No More Excuses

“People are always blaming circumstances for what they are. I don’t believe in circumstances. The people who get on in this world are the people who get up and look for the circumstances they want and if they can’t find them, make them.”  –  George Bernard Shaw

Ever met one of those people who blame all of their misfortunes on others?  Who are quick to point a finger toward their workload demands?  Or difficult customers?  Or a challenging economy?  Or perhaps a management team whose decisions have challenging consequences?  Maybe it’s fact that these individuals don’t have the tools they need to succeed.  “It’s not my fault,” they often say or “What do you expect since I don’t have what I need to be successful?”

To be fair, it’s easy to fall in to this trap.  In today’s world – and certainly in the business environment – we are often asked to do the impossible if not the improbable.  Whether it’s bigger workloads or increased production quotas, additional management responsibilities or a budget that feels unrealistic, or even the customer that demands you deliver more for less, there are plenty of reasons to contribute challenge to current circumstances.  I have been guilty of throwing my arms up a time or two myself.

And then there are those who view these challenges and obstacles as opportunities.  When others can’t see past the struggles at hand, they look around corners for answers.  They dig under the surface, find root causes, and then systematically address them.  They double their efforts and sharpen their focus.   In other words, they own the situation – embrace it – and make it work for them. 

I’ve never been one for making excuses.  Everything I have ever achieved – every new job, every promotion, every success, every small victory – has only come after considerable investment of time and energy; and sometimes with a bit of luck.  But most times, these accomplishments have come about by making the most of a situation, by working diligently to overcome obstacles, by anticipating challenges and planning for contingencies.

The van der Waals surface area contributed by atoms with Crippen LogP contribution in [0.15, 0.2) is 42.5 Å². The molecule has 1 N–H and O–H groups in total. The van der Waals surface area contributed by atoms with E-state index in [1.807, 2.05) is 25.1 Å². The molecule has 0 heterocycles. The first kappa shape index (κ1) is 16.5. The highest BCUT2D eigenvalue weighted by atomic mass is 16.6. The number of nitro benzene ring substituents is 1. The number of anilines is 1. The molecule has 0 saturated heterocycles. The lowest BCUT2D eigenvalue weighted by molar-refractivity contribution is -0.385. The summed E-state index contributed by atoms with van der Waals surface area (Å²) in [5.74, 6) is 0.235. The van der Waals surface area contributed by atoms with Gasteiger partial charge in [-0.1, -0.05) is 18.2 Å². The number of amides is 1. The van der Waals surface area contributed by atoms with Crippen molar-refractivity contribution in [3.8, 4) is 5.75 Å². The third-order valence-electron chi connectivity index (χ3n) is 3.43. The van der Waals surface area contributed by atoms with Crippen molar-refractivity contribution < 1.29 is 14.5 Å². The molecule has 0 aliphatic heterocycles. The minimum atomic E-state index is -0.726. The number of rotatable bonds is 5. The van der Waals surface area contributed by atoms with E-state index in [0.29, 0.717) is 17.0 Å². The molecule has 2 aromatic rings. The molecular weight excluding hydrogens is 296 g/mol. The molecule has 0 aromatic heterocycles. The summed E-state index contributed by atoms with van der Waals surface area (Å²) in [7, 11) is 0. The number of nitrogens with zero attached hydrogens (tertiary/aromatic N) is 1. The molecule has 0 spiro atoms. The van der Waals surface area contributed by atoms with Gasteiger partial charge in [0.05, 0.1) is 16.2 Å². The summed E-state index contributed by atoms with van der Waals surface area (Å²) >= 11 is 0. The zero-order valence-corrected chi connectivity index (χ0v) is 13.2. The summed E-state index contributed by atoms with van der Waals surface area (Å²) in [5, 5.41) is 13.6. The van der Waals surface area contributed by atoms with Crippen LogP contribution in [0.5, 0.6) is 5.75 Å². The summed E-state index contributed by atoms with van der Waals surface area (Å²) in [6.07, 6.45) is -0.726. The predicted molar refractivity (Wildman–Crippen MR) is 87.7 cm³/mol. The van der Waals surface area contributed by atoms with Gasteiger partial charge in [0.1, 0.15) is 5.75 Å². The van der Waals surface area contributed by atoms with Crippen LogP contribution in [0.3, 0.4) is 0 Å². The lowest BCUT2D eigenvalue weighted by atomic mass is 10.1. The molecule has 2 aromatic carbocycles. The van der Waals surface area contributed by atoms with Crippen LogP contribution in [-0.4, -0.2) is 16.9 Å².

That isn’t to say I’ve always seen good fortune.  Trust me, I’ve had my share of bad luck and negative outcomes.  Missed budgets.  Lost customers.  Resignations from key talent.  Poor decisions with adverse impacts.  Misjudgments.  When these happen – when circumstance turns on me – I raise my hand and own the situation.  I look at what’s happened and how I contributed to it.  I evaluate from an honest perspective, call myself out where I’ve been at fault, and make the changes necessary to succeed the next time.

I’ll close with a story about a good friend I am helping to mentor.  This individual owns a small staffing firm and in his own right should be wildly successful.  Yet for the last several years his company has drifted sideways and backwards, missing its full potential.  Recently, we were speaking about his struggles around growing the business and I challenged him to look in the mirror.  To rethink his commitment to the effort.  To stop excusing past struggles as symptomatic of running a small company.  And instead, to own the situation and shape it to work to his advantage.  I am proud to say he has done so and is now on the path to success even as we speak. He did it through honest examination and effort.

So, what’s it going to be?  Are you going to continue to make excuses for circumstances outside of your control?  Or are you going to own the situation and reshape those same circumstances so they contribute to your own success?  Only you can make that shift!

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